Timmy Reyes - Curt Myers from Powerlines Productions found this little gem with Timmy Reyes providing a brief statement about which sites he uses for swell chasing. Thought we'd pass it on. Enjoy: http://www.youtube.com/watch?v=P30ZCQOsYwY
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Mavericks Surf Shop Grand Opening - Sunday, December 19 2:00 - 6:00 p.m. rain or shine! Check out the new home of Jeff Clark's Mavericks Surf Shop, now located at 25 Johnson Pier in Pillar Point Harbor. The shop features much of Clark's surfing memorabilia, classic boards and photos, as well as an entirely new line of Jeff Clark original Mavericks clothing, accessories and surfboards. The shop has been open in the new location since December 8, and the Grand Opening party is set for this coming Sunday, just in time for Christmas. The party starts at 2 p.m., with live music, food and drinks. Jeff Clark and many Mavericks surfers will be there to meet the public. Local restaurants Ketch Joanne's and Princeton Seafood will serve up delicious food, while San Francisco Wine Trading Company is providing the beverages. The shop will be open all weekend, from 9 a.m. to 8 p.m. on Saturday and Sunday.
Stormsurf Maintenance Upgrades: Buoy 46059 and 46012 were replaced a month or so ago. Totally new buoys were installed. Here on Stormsurf we had to reset the algorithms used to calculate 'pure swell' for them. That was accomplished on 11/13. Pure swell numbers are now correct. Links: 46012, 46059
Also since we moved to the new weather model server last month we discovered that our Longrange Precipitation Models ceased to display frozen precipitation (as they once did). Some of our scripts did not get installed on the new server. That has been fixed (11/13) and now snow is again viewable worldwide. Here the new North America sample.
Chasing The Swell: Sachi Cunningham from the LA Times spent the entirety of last winter chasing surfers and swells around the North Pacific with her high def video cam. Her timing couldn't have been any better with the project exactly coinciding with the strongest El Nino in 12 years resulting in the best big wave season in a decade. And being an accomplished surfer herself helped her to bring a poignant and accurate account of the what it's like to ride big waves and the new (and some not so new) personalities that are revitalizing the sport. This is must-see material for any surfer or weather enthusiast. Check it out here: http://www.latimes.com/news/nationworld/nation/chasingtheswell/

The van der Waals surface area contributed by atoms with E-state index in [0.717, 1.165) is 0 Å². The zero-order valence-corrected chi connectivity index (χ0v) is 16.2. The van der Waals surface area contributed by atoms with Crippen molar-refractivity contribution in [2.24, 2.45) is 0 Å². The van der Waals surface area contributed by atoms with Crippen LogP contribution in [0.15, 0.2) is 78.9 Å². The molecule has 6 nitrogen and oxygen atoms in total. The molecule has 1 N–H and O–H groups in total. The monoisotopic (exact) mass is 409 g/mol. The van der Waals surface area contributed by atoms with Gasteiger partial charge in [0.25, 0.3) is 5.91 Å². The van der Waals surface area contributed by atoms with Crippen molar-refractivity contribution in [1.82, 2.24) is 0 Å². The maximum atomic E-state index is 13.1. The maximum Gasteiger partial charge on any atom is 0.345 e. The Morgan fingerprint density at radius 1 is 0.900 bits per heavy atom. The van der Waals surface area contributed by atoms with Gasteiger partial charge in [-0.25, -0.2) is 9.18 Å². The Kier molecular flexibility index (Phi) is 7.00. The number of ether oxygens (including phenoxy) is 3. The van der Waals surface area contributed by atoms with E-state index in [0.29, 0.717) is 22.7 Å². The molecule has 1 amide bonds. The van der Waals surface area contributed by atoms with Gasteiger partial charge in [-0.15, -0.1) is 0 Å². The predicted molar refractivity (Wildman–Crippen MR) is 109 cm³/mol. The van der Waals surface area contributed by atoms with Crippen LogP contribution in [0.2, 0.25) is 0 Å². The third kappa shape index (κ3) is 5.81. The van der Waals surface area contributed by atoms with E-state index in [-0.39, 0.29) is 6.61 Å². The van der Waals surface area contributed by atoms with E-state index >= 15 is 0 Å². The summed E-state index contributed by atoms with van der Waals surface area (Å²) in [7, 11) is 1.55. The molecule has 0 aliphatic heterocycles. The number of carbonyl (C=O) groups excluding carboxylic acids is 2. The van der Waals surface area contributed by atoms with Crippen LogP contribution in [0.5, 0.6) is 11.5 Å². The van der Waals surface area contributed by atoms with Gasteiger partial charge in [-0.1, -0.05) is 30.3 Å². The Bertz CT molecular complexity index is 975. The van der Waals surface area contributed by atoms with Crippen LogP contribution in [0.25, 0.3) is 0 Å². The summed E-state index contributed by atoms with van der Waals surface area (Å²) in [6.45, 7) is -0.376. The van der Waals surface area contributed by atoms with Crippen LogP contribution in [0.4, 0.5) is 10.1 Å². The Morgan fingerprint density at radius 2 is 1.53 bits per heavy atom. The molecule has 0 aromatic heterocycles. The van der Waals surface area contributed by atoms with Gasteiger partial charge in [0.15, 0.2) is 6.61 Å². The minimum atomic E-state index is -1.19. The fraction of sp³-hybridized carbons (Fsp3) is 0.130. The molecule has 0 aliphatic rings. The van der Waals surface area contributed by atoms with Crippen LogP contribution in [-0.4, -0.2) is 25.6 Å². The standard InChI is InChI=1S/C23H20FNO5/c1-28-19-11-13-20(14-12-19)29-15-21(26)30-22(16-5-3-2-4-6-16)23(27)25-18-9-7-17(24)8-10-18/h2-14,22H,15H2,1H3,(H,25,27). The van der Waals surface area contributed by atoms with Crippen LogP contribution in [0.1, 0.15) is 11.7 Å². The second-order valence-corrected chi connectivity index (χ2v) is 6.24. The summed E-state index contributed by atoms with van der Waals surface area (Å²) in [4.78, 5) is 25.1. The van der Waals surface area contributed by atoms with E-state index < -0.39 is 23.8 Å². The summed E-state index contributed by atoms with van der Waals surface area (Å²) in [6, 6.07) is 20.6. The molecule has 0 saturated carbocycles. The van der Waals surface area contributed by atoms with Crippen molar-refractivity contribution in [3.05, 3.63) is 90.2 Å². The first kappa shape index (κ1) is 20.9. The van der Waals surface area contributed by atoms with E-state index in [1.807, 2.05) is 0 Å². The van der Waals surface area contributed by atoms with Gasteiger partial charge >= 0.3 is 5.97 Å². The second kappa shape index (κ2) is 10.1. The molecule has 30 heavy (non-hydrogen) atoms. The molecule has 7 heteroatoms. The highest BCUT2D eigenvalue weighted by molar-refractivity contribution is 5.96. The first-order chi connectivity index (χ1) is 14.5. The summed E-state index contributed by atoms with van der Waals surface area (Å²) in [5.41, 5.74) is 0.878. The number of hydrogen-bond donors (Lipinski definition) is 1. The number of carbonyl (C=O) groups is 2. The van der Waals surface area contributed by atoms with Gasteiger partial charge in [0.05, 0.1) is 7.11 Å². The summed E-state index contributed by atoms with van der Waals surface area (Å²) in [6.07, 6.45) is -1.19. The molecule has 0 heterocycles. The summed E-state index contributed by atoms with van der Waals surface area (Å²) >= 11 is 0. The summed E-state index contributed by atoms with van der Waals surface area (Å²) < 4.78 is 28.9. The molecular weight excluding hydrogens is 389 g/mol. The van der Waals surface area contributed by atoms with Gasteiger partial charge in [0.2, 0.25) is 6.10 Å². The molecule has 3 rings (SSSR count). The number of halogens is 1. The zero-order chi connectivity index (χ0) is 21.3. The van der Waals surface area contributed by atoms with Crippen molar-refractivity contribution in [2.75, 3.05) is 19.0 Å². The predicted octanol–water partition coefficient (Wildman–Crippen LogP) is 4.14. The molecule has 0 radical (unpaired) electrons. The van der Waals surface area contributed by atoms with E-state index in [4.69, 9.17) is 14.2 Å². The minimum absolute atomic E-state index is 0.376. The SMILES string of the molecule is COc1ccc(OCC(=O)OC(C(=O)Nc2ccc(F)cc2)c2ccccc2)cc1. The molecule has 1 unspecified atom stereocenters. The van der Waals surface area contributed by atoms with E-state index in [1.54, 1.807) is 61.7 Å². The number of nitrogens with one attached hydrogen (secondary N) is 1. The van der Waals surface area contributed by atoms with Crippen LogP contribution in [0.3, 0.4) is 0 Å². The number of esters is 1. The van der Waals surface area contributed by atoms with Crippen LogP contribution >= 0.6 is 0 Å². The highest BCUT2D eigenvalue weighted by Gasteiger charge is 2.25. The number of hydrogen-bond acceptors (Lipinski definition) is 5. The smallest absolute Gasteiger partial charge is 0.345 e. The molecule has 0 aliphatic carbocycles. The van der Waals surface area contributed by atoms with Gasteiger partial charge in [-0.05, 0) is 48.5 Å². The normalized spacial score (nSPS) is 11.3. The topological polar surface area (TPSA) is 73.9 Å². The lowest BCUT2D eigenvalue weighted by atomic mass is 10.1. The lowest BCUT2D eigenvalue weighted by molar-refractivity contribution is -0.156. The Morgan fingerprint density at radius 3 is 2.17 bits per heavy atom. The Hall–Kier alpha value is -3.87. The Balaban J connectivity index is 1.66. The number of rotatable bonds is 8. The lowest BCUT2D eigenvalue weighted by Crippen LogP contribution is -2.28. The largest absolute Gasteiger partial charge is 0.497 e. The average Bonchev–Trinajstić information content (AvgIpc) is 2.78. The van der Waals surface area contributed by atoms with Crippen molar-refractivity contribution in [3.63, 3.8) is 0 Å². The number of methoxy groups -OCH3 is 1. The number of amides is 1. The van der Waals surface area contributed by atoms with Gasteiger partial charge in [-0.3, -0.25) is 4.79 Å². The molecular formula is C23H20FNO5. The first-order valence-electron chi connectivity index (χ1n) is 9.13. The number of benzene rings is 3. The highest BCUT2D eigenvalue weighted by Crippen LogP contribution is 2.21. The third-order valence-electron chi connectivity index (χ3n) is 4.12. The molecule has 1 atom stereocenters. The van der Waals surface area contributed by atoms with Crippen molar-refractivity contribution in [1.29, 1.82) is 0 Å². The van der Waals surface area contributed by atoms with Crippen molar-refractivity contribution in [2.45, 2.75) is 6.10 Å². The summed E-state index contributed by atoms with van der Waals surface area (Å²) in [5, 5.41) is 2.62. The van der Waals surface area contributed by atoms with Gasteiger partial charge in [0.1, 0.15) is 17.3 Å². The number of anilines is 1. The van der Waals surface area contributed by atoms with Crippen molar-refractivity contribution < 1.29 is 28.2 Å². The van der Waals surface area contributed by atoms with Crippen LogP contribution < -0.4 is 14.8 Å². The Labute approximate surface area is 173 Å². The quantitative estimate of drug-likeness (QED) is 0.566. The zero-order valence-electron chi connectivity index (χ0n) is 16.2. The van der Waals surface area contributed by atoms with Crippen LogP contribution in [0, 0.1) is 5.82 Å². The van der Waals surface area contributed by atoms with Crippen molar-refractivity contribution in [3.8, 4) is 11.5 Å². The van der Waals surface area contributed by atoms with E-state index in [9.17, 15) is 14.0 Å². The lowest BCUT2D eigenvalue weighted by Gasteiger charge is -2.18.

New Weather Models With the activation of our new server we have now released a new block of weather models including North America jetstream, wind and precipitation, local coastal wind forecasts in 1 hr increments and snow and mountain wind forecasts in both 1 and 3 hours increments. The new animations can be found here (look for those items tagged with the New! icon): http://www.stormsurf.com/mdls/menu_wx.html
New Weather Model Server Stormsurf has installed another weather model production server. This has enabled us to spread the load across more servers allowing us to post both wave and weather model updates much quicker. Also we are testing new content (like North America jetstream, winds and precipitation, local wind forecasts in 1 hr increments and snow and mountain wind forecasts in both 1 and 3 hours increments). The model menus will be updated shortly with these new links.
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Surf Height-Swell Height Correlation Table